The World Cup — looking ahead to the semi-finals

When the World Cup is played in Europe, we tend to get predictable semi-finalists, consisting mostly of the highly touted European teams. In 2006 (in Germany), the last four were Italy, France, Germany, and Portugal. In 1998 (in France), they were France, Brazil, Holland, and one surprise package — Croatia. In 1990 (in Italy), Germany, Argentina, Italy, and England reached the semi-finals.
But when the World Cup is held elsewhere, the big European teams make much less of a mark, and there are usually at least two surprise packages in the semi-finals. In 2002 (in the Far East), the surprise semi-finalists were Turkey and South Korea, joining Brazil and Germany. In 1994 (in the U.S.), international minnows Sweden and Bulgaria were among the final four, along with Brazil and Italy. In 1986 (in Mexico) three big teams made the semis — Argentina, West Gemany, and France — but they were joined by unfashionable Belgium.
So how do things look this year in South Africa? There clearly will be one minnow and it will be a non-European one — either the U.S., Ghana, Uruquay, or South Korea.
However, it will take a major upset to prevent big teams from filling the other three spots. Spain has the inside track on one of them, although Portugal (a borderline big team, in my view) may have a thing or two to say about that (the other possibilities are Paraguay and Japan, one of whom will assume the role of underdog in the quarterfinal against the Portugal-Spain winner). England, Germany, or (most likely) Argentina will almost certainly grab another semi-final place (Mexico is the other possibility). The other spot will likely go to Holland or Brazil, whose chances of getting by Slovakia and Chile, respectively, are very high.
By the way, if Holland and Brazil meet in the quarterfinals, the winner of that match would face the minnow in the semi-finals. So expect to see Brazil or Holland in the finals. Brazil is the favorite on general principles, and because Holland has looked far from overpowering against so-so opposition. But the Dutch should get a lift from the return of their best player, Arjen Robben, who made his first appearance of the tournament as a sub in Holland’s final match of the group stage.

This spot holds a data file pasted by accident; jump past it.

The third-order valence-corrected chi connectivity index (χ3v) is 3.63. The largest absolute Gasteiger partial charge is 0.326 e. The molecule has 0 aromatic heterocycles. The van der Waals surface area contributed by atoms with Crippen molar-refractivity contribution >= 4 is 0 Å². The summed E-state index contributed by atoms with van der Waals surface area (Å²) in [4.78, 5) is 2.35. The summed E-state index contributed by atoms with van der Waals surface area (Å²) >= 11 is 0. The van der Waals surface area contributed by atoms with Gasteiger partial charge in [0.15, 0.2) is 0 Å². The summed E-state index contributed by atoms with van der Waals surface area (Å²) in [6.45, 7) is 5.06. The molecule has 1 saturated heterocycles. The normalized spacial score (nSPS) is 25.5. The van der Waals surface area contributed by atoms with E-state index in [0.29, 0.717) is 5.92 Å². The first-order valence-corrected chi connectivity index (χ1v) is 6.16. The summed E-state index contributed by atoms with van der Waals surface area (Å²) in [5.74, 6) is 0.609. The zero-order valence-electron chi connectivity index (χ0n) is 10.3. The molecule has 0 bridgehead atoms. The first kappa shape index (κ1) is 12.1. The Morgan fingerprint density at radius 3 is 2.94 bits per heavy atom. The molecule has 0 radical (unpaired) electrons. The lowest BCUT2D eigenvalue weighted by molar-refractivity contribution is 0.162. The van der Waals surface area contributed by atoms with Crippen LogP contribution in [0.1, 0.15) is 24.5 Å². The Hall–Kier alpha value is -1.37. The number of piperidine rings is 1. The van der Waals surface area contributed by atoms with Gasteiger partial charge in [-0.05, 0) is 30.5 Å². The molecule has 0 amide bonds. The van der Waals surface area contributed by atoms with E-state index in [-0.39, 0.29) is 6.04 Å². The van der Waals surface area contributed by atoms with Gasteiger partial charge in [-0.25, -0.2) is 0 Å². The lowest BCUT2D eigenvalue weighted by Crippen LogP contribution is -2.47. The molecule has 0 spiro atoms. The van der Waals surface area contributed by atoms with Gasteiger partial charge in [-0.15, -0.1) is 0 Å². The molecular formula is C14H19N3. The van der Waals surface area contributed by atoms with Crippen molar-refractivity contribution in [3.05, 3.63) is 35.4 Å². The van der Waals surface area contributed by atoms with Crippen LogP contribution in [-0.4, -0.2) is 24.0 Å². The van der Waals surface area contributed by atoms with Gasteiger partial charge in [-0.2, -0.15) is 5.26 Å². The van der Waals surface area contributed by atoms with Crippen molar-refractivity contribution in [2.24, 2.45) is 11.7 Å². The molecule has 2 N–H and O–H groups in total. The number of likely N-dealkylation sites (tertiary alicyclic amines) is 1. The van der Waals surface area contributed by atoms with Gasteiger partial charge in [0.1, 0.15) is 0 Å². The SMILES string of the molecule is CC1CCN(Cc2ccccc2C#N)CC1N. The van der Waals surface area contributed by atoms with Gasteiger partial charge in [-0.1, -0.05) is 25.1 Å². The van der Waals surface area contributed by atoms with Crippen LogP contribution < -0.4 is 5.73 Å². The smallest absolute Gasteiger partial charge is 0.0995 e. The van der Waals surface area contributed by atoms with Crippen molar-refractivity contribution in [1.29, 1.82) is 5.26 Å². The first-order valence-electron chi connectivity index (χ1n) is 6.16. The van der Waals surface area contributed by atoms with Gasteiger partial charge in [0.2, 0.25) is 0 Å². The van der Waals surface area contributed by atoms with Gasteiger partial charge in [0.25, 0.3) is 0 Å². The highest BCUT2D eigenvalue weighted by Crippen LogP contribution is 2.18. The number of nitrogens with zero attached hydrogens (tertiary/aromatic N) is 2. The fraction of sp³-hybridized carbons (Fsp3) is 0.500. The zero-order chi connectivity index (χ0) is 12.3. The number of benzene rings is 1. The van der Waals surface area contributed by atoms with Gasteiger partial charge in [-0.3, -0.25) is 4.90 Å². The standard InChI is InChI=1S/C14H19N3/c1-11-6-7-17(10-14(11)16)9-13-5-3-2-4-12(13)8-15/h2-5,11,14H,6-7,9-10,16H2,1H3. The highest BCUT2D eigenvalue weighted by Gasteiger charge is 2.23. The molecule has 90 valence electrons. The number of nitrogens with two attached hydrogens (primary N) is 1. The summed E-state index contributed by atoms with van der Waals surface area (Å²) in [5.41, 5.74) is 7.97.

Finally, what about tomorrow’s match between the U.S. and Ghana? It’s quite an even match-up, in my estimation. The U.S. had a slightly better record in the group stage, but Ghana was in a tougher group. On the other hand, Ghana had the benefit of playing part of the Australia match against only ten men.
The U.S. had two good goals taken away, but were gifted a goal by England goal-keeper Robert Green. Ghana is playing in its own continent, but the U.S. is coming off as uplifting a victory as one could imagine at this stage of the tournament.
Ghana has an impressive team, but a young one. Seven of its usual starting 11 were born after 1984, and four in 1988 or later. For the U.S., the corresponding numbers are four and one. I think that’s a plus for the U.S. (we are not old, by any means — no starter was born before 1979, though four were born that year). But the U.S. back four looks shaky without key man Oguchi Onyewu in form, and Ghana has a pacy attack (though they haven’t finished well at all).
Still, I’m thinking that Tim Howard will come up big behind the back four and that, in front of it, coach Bradley will get his central midfield pairing right before halftime, for a change. Therefore, I like our chances.


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